The pathname specified may be relative,
although it cannot extend outside the current servlet context.
If the path begins with a "/" it is interpreted as relative to the current context root.
If it is relative, it must be relative against the current servlet
The pathname must begin with a "/" and
is interpreted as relative to the current context root.
Use getContext to obtain a RequestDispatcher
for resources in foreign contexts.
Basic difference is that
request.getRequestDispatcher allows for relative paths.
Relative to what ?
relative path as coincidenceIf the servlet (let's call him B) is accessible using only one URI (/ctx/B)
that seems to be easy answer.
Event if mapped with with url-pattern /path/B,
most containers are "trailing slash ignorant" and your servlet will be accessible with
both /ctx/path/B and /ctx/path/B/ variants.
With the same code in servlet:
you will get two different results of course,
/ctx/c.jsp and /ctx/path/c.jspx
one of them will end up with null pointer of course.
Usually using realtive path is coincidence and not design decision.
relative path as designBut wait "relative path" can be used as intentional design:
Imagine that the same servlet is accessible using
and based on the requested uri you want to include different view (c.jspx).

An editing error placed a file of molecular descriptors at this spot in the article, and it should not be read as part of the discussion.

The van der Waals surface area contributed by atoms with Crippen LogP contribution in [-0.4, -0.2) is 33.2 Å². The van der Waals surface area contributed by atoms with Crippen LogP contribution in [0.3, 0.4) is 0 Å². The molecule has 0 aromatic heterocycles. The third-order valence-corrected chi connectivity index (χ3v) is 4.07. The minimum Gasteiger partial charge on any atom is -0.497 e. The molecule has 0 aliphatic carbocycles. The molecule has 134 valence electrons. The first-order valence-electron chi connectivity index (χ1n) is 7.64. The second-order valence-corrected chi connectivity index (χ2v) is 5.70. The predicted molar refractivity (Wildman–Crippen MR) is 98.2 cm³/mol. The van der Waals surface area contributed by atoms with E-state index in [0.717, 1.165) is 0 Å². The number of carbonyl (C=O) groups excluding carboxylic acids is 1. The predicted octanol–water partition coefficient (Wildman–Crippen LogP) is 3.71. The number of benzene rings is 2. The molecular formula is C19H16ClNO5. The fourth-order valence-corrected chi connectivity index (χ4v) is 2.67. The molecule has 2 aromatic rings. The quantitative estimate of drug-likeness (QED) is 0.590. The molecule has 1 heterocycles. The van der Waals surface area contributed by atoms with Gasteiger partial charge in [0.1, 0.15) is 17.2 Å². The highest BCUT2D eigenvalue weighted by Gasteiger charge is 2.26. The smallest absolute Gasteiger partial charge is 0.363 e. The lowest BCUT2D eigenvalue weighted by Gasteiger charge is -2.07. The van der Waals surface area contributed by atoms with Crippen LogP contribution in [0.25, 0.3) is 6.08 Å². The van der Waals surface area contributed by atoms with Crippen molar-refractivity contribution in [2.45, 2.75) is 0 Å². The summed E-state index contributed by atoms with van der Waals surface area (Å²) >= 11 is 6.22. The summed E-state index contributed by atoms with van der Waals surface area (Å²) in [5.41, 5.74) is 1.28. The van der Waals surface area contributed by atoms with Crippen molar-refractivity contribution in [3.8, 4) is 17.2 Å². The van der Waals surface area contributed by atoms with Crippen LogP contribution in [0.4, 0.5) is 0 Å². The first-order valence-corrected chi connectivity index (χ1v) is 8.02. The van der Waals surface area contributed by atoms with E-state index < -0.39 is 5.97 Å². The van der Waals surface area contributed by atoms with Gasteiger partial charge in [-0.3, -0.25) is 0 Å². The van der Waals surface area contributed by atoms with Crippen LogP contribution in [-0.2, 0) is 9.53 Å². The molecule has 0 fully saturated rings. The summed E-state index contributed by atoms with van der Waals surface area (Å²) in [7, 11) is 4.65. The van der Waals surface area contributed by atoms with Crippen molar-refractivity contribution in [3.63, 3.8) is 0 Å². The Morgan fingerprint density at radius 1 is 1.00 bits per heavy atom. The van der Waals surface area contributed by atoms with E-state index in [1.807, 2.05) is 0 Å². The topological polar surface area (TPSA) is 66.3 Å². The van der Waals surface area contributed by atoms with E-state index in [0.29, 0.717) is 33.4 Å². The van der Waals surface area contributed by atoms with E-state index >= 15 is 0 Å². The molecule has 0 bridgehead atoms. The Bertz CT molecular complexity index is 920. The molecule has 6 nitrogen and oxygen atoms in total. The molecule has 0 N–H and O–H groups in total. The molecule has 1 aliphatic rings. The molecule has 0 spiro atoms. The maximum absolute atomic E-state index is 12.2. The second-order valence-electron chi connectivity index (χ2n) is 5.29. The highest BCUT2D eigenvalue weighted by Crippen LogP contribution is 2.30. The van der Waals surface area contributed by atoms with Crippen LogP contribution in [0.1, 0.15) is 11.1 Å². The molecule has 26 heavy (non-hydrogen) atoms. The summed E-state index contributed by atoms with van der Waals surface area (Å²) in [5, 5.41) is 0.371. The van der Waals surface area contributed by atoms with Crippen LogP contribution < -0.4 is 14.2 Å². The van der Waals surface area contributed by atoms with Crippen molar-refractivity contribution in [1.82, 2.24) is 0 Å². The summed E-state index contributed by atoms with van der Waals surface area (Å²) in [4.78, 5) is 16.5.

If the view exists in the relative location use it, otherwise use predefined global view.
// get view on current level
Reative Path - Double dispatchwhat if b is already dispathed.
If the call goes througn A to B and the to C.
What "it must be relative against the current servlet" means ?
(test your self on several containers, reading specs is not enough for this case ;-))
getServletContext().getRequestDispatcher() and /contextRelativePath
request.getRequestDispatcher and relativePath
Otherwise you code may
not be movable up and down in web hierarchy withou moving views,
not work when mapped to different level URIs" without duplicating views,
and probably will suffer from container's trailing slash ignoracy.
Use realtivePaths only "as design not as coincidence",
and always document relative path dependencies in your servlet documentation.